Articles - Halcyon Daily Review: Albums: Dare to Be Different

Halcyon Daily Review
Album Review
Gail and the Tricksters: Dare to Be Different

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Album Review - Gail and the Tricksters: Dare to Be Different
by Joe Wood

Nashville's Gail Lloyd leads her five-piece group of Tricksters in their new release Dare to Be Different on Wild Oat Records. Mixing a blend of blues, rockabilly, 50s rock 'n' roll, and surf guitar riffs, Dare To Be Different contains 12 tracks that spotlight Lloyd's and "harpist" Steve Haggard's writing, interspersed with a few cover songs.

The opening title/track "Dare To Be Different" is an original that promotes being yourself. It is reminiscent of Dave Edmonds' work and would definitely have played well on MTV in the early 1990s. This catchy tune has a great alt-rock melody with tasteful harmonica accents by Haggard.

"Wanna Go South", a cover written by rockabilly legend Frank "Andy" Starr follows as a swingin' soft rockabilly number and blends nicely into Lloyd's original "Runaround". This smooth Buddy Holly-esque love song is polished to near perfection by the guitar work of Trickster Walter Egan.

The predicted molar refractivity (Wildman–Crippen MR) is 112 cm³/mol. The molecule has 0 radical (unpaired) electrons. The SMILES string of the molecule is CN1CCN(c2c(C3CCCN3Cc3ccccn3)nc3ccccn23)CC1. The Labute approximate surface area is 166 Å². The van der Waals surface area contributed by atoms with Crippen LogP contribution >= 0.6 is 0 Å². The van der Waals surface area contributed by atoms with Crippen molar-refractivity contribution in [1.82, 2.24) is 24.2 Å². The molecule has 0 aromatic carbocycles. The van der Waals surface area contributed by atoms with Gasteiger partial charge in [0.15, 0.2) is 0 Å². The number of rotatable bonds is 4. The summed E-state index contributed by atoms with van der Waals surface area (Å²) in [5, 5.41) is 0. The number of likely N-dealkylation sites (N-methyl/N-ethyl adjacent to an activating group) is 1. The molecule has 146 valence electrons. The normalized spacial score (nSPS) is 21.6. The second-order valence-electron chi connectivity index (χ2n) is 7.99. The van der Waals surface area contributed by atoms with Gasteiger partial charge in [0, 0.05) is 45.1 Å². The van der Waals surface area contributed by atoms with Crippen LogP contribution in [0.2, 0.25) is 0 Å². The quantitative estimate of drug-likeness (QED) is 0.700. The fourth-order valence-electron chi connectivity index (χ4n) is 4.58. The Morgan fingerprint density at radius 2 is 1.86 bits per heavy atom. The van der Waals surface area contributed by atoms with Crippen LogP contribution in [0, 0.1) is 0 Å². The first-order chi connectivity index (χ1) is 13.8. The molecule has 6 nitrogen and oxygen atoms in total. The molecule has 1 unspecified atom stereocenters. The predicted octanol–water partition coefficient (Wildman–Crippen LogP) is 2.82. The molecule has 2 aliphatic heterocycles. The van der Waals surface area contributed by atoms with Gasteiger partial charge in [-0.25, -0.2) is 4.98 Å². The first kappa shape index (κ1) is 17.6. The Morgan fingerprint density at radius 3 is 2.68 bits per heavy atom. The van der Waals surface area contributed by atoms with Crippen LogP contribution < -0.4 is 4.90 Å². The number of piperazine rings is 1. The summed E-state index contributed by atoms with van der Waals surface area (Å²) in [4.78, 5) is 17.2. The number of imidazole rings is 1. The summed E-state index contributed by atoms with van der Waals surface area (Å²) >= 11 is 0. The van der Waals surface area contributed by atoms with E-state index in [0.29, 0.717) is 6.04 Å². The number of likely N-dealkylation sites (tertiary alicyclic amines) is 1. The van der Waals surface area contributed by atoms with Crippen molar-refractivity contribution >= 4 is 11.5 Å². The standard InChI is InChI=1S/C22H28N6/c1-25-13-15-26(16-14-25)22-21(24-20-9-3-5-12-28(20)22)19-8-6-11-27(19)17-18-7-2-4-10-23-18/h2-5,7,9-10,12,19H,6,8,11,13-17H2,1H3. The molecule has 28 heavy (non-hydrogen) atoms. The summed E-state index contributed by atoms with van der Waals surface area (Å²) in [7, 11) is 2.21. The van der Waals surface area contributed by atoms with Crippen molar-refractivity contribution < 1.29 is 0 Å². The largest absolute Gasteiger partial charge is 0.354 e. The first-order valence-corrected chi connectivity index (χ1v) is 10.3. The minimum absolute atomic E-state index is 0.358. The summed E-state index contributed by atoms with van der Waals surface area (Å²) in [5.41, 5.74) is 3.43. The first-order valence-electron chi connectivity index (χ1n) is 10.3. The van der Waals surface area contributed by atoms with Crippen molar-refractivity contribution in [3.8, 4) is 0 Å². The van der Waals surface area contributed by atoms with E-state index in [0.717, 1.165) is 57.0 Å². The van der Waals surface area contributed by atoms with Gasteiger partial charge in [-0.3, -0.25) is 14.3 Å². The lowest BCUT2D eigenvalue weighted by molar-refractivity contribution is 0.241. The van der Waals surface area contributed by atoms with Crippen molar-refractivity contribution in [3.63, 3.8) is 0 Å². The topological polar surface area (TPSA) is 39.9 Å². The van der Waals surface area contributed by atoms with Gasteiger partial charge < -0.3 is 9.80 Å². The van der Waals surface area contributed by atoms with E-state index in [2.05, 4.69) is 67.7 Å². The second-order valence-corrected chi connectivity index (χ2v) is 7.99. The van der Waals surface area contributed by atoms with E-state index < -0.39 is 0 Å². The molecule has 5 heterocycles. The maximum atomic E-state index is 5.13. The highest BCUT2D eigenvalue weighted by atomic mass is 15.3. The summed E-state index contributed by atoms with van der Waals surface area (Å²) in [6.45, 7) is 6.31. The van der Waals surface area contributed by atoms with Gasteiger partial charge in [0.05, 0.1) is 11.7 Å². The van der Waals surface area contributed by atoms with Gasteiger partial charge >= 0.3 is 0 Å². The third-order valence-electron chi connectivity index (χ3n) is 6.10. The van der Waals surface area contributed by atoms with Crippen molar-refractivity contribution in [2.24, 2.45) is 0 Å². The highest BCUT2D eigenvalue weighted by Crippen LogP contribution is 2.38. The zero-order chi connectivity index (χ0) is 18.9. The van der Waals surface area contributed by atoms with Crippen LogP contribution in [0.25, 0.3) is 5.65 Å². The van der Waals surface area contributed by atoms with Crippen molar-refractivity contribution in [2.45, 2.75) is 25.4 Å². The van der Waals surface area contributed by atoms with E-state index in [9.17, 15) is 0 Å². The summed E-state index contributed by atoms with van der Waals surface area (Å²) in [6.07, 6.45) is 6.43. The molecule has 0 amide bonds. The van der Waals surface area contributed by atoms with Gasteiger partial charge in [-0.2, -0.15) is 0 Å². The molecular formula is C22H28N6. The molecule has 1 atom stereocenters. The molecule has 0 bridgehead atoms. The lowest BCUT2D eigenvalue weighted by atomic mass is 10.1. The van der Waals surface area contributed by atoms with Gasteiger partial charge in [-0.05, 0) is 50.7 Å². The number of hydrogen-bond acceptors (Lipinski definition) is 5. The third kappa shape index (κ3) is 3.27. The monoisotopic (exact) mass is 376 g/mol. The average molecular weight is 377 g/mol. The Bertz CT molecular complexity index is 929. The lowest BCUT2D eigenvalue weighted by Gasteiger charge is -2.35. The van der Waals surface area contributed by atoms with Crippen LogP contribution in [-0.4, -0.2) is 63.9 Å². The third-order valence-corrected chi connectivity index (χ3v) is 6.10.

Dare to Be Different also features three live tracks, "Pink Slip", "Tom Cat Blues" and "Wine-Spo-Dee-O-Dee"—all recorded at Nashville's The 5 Spot. Of the three "Wine-Spo-Dee-O-Dee" is the better of the songs, due to its upbeat rhythm and backing vocals of Steve Haggard. "Twist My Heart", an original by Lloyd, is another catchy alt-rock/country ditty that features a Buddy Holly edge with surf guitar spread on top.

This disc easily shows that Gail Lloyd is a fine writer and musician, as are the rest of the Tricksters. And while the first half of this CD is great, the second half seems to be filled with songs that need more development. "Wet Sand" digresses into a semi-political rant, "Rockabilly Robots"—while trying to be fun—just doesn't work as of yet, and "Tricksters Are In Town" is more of a "who's who in the band" song which may be cute live, but on the CD is just a bit self serving.

Don't get me wrong—I do like Dare to Be Different and will play it more in the future because there are some real gems here. I'll just be skipping a few of the tracks to get to the good stuff.

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